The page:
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Jan 18th Webinar with Dr. Lucinda Bateman

julius

Watchoo lookin' at?
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Sing,

The Japanese Red Cross screened a bunch of blood, I think it was about a year ago. They found 1-2% had xmrv. I've seen it come up in a few different places. I don't have a link right now, but I'll look around. I thought it was kind of funny all the concern over the IC study suggesting xmrv might be limited to America when we already knew it was in Japan...and therefore almost certainly worldwide.
 

rebecca1995

Apple, anyone?
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Oh dear...I just got this email from the webinar organizers:

Unfortunately, a technical problem that occurred during the presentation prevents us from posting an archived version as we had hoped, but the presentation slides can be viewed at http://www.cfids.org/webinar/xmrv-presentation-jan2010.asp. We have already invited Dr. Bateman to present an updated program on the same topic in February, as her schedule permits. She may have additional news and data to share at that time as studies continue to progress.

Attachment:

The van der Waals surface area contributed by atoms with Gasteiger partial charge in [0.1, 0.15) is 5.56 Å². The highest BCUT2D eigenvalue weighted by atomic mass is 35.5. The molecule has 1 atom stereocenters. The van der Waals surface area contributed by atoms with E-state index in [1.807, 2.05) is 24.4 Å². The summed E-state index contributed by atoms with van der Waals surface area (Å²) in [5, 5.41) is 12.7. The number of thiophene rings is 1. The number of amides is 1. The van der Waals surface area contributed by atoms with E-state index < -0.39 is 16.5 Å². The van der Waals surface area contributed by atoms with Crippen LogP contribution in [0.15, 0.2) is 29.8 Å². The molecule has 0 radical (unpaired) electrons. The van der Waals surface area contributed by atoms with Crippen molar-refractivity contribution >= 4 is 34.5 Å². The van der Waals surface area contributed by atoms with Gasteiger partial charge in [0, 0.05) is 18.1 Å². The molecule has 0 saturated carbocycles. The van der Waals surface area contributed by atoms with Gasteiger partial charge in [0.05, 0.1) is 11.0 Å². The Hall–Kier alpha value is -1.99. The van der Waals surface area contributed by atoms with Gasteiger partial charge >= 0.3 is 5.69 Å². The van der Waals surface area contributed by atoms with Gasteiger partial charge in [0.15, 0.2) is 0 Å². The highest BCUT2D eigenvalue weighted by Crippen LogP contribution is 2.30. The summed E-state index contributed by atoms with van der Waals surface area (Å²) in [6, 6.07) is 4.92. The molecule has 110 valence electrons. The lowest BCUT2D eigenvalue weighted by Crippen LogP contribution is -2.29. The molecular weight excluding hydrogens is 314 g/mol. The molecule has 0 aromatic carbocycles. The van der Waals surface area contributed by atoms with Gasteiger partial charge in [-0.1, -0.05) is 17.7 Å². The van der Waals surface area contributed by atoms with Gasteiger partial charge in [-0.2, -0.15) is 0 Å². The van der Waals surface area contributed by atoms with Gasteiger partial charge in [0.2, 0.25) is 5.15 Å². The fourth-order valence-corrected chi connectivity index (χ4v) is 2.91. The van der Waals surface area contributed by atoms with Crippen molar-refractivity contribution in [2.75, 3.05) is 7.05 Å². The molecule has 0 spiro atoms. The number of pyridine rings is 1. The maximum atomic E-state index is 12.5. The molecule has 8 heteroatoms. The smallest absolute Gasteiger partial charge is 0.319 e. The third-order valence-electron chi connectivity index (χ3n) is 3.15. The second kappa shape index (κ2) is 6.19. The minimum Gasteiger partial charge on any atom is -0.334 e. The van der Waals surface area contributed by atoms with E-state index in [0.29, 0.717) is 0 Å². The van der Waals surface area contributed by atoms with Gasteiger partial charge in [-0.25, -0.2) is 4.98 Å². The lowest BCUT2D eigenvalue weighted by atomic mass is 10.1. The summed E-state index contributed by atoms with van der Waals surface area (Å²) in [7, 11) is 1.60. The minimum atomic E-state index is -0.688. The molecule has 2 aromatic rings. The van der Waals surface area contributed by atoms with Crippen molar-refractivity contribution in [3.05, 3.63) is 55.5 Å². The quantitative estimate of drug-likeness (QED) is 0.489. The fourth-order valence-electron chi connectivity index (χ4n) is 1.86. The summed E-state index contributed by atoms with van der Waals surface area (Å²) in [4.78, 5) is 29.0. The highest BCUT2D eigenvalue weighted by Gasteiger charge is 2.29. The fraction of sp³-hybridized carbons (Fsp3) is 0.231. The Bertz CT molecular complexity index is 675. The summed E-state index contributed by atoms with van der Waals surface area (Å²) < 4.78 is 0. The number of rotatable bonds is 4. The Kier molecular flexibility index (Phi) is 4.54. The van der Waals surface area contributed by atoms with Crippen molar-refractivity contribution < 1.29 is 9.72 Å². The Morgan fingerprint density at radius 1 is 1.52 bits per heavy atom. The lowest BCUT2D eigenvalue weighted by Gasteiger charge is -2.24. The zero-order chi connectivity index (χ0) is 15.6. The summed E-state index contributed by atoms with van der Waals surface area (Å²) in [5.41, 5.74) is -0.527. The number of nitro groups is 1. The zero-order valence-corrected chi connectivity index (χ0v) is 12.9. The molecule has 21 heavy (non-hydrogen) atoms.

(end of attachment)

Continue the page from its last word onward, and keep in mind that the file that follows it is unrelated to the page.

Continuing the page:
If you were able to record the audio and would be willing to share the file with us, please send a message to cfidslink@cfids.org.
Too bad...I only had the energy to watch part of it live.
 
K

_Kim_

Guest
Sing,

The Japanese Red Cross screened a bunch of blood, I think it was about a year ago. They found 1-2% had xmrv. I've seen it come up in a few different places. I don't have a link right now, but I'll look around. I thought it was kind of funny all the concern over the IC study suggesting xmrv might be limited to America when we already knew it was in Japan...and therefore almost certainly worldwide.
The research was referenced in the IC study, but it came from the Cold Spring Harbor Retrovirus Symposium and it does not appear to have been published in a journal.

Furuta RA, Miyazawa T, Sugiyama T, Kimura T, Hirayama F, et al. (2009) The Prevalence of Xenotropic Murine Leukemia Virus-related Virus in Healthy Blood Donors in Japan. Cold Spring Harbor Retrovirus Symposium.
 

CJB

Senior Member